Cultural Competence and Humility in Infectious Diseases Clinical Practice and Research

Sophia A. Hussen, Krutika Kuppalli, José Castillo-Mancilla, Roger Bedimo, Nada Fadul, Ighovwerha Ofotokun

Research output: Contribution to journalArticlepeer-review

11 Scopus citations


Infectious diseases as a specialty is tilted toward social justice, and practitioners are frequently on the front lines of the battle against health inequity in practices that are diverse and sometimes cross international borders. Whether caring for patients living with the human immunodeficiency virus, tuberculosis, or Ebola, infectious diseases practitioners often interact with those at the margins of societies (eg, racial/ethnic/sexual/gender minorities), who disproportionately bear the brunt of these conditions. Therefore, cultural barriers between providers and patients are often salient in the infectious diseases context. In this article, we discuss cultural competence broadly, to include not only the knowledge and the skills needed at both the organizational and the individual levels to provide culturally appropriate care, but also to include “cultural humility”-a lifelong process of learning, self-reflection, and self-critique. To enhance the quality and the impact of our practices, we must prioritize cultural competence and humility and be mindful of the role of culture in the patient-provider-system interactions, in our larger healthcare systems, and in our research agendas and workforce development.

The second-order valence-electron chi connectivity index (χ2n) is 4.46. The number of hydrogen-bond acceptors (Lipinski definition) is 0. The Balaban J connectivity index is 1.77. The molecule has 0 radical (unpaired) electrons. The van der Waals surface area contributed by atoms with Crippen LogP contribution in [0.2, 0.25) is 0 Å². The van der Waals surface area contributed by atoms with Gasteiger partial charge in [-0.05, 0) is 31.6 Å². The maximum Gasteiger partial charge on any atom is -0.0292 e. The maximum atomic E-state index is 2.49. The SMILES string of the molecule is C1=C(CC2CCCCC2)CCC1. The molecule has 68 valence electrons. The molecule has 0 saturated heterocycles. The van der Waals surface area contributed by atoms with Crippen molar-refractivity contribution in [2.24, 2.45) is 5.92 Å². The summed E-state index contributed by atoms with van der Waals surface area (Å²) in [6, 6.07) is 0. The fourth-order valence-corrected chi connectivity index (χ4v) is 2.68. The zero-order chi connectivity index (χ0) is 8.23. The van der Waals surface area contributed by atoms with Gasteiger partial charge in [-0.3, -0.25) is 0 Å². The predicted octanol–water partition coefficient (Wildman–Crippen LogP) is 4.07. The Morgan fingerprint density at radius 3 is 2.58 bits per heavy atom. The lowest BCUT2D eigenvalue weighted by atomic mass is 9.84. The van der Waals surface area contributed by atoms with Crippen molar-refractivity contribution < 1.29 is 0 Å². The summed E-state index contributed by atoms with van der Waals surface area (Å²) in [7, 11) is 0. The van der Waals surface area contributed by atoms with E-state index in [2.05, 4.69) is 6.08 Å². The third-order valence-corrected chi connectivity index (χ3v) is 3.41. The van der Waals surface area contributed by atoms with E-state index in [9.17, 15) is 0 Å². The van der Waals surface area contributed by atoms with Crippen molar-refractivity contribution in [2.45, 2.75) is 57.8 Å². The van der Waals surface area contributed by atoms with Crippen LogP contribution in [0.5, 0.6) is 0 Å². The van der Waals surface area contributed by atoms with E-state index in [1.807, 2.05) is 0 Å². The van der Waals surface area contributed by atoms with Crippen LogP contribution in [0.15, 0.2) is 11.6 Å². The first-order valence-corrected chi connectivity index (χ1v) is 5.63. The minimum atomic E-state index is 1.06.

Original languageEnglish (US)
Pages (from-to)S535-S542
JournalJournal of Infectious Diseases
Issue numberSupplement_6
StatePublished - Oct 15 2020


  • Cultural competence
  • Healthcare
  • Infectious diseases
  • Social justice

ASJC Scopus subject areas

  • General Medicine


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